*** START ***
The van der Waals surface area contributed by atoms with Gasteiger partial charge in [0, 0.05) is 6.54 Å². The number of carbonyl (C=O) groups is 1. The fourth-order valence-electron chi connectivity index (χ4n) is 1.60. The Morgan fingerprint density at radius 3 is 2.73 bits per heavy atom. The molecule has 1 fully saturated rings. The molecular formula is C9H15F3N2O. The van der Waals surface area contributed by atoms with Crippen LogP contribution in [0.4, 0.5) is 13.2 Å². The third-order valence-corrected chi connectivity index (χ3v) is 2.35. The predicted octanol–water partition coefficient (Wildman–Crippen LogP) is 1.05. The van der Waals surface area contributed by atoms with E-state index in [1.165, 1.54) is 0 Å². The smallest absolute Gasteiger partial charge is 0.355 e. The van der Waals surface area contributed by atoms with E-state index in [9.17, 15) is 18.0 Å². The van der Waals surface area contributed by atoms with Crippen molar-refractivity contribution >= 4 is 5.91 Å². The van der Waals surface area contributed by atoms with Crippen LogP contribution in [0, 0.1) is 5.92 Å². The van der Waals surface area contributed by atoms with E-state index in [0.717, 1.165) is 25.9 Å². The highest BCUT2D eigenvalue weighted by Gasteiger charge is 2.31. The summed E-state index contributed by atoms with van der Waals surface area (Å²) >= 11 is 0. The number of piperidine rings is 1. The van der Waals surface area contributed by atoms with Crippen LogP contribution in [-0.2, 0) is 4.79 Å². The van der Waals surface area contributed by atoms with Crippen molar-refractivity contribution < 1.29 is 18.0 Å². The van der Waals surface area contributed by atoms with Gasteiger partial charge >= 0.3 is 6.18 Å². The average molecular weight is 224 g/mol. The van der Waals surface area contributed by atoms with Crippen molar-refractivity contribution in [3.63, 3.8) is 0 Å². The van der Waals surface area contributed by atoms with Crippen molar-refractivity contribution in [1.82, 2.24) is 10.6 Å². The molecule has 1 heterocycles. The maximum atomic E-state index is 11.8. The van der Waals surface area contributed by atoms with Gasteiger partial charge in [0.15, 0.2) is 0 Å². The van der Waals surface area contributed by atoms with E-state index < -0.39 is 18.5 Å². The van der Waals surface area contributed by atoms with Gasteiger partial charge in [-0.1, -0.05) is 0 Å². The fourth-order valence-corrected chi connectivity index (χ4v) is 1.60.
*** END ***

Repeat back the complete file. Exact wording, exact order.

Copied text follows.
The van der Waals surface area contributed by atoms with Gasteiger partial charge in [0, 0.05) is 6.54 Å². The number of carbonyl (C=O) groups is 1. The fourth-order valence-electron chi connectivity index (χ4n) is 1.60. The Morgan fingerprint density at radius 3 is 2.73 bits per heavy atom. The molecule has 1 fully saturated rings. The molecular formula is C9H15F3N2O. The van der Waals surface area contributed by atoms with Crippen LogP contribution in [0.4, 0.5) is 13.2 Å². The third-order valence-corrected chi connectivity index (χ3v) is 2.35. The predicted octanol–water partition coefficient (Wildman–Crippen LogP) is 1.05. The van der Waals surface area contributed by atoms with E-state index in [1.165, 1.54) is 0 Å². The smallest absolute Gasteiger partial charge is 0.355 e. The van der Waals surface area contributed by atoms with E-state index in [9.17, 15) is 18.0 Å². The van der Waals surface area contributed by atoms with Crippen molar-refractivity contribution >= 4 is 5.91 Å². The van der Waals surface area contributed by atoms with Crippen LogP contribution in [0, 0.1) is 5.92 Å². The van der Waals surface area contributed by atoms with E-state index in [0.717, 1.165) is 25.9 Å². The highest BCUT2D eigenvalue weighted by Gasteiger charge is 2.31. The summed E-state index contributed by atoms with van der Waals surface area (Å²) >= 11 is 0. The number of piperidine rings is 1. The van der Waals surface area contributed by atoms with Crippen LogP contribution in [-0.2, 0) is 4.79 Å². The van der Waals surface area contributed by atoms with Crippen molar-refractivity contribution < 1.29 is 18.0 Å². The van der Waals surface area contributed by atoms with Gasteiger partial charge >= 0.3 is 6.18 Å². The average molecular weight is 224 g/mol. The van der Waals surface area contributed by atoms with Crippen molar-refractivity contribution in [3.63, 3.8) is 0 Å². The van der Waals surface area contributed by atoms with Crippen molar-refractivity contribution in [1.82, 2.24) is 10.6 Å². The molecule has 1 heterocycles. The maximum atomic E-state index is 11.8. The van der Waals surface area contributed by atoms with Gasteiger partial charge in [0.15, 0.2) is 0 Å². The van der Waals surface area contributed by atoms with E-state index < -0.39 is 18.5 Å². The van der Waals surface area contributed by atoms with Gasteiger partial charge in [-0.1, -0.05) is 0 Å². The fourth-order valence-corrected chi connectivity index (χ4v) is 1.60.